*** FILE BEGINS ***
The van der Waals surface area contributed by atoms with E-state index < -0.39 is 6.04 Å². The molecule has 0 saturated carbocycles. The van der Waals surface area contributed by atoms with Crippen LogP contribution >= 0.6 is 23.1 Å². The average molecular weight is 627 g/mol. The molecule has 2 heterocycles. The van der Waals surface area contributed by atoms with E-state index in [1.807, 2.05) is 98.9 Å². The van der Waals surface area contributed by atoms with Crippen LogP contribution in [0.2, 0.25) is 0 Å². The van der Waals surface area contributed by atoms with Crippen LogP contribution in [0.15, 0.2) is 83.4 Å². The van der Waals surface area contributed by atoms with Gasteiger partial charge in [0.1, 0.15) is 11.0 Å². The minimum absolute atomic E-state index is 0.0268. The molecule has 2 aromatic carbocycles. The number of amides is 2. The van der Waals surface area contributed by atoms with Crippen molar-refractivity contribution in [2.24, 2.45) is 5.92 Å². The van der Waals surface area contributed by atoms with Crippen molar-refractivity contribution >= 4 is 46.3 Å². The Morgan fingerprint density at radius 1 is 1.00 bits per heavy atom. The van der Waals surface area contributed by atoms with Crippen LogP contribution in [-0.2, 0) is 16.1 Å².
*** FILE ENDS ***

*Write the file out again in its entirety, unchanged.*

The van der Waals surface area contributed by atoms with E-state index < -0.39 is 6.04 Å². The molecule has 0 saturated carbocycles. The van der Waals surface area contributed by atoms with Crippen LogP contribution >= 0.6 is 23.1 Å². The average molecular weight is 627 g/mol. The molecule has 2 heterocycles. The van der Waals surface area contributed by atoms with E-state index in [1.807, 2.05) is 98.9 Å². The van der Waals surface area contributed by atoms with Crippen LogP contribution in [0.2, 0.25) is 0 Å². The van der Waals surface area contributed by atoms with Crippen LogP contribution in [0.15, 0.2) is 83.4 Å². The van der Waals surface area contributed by atoms with Gasteiger partial charge in [0.1, 0.15) is 11.0 Å². The minimum absolute atomic E-state index is 0.0268. The molecule has 2 aromatic carbocycles. The number of amides is 2. The van der Waals surface area contributed by atoms with Crippen molar-refractivity contribution in [2.24, 2.45) is 5.92 Å². The van der Waals surface area contributed by atoms with Crippen molar-refractivity contribution >= 4 is 46.3 Å². The Morgan fingerprint density at radius 1 is 1.00 bits per heavy atom. The van der Waals surface area contributed by atoms with Crippen LogP contribution in [-0.2, 0) is 16.1 Å².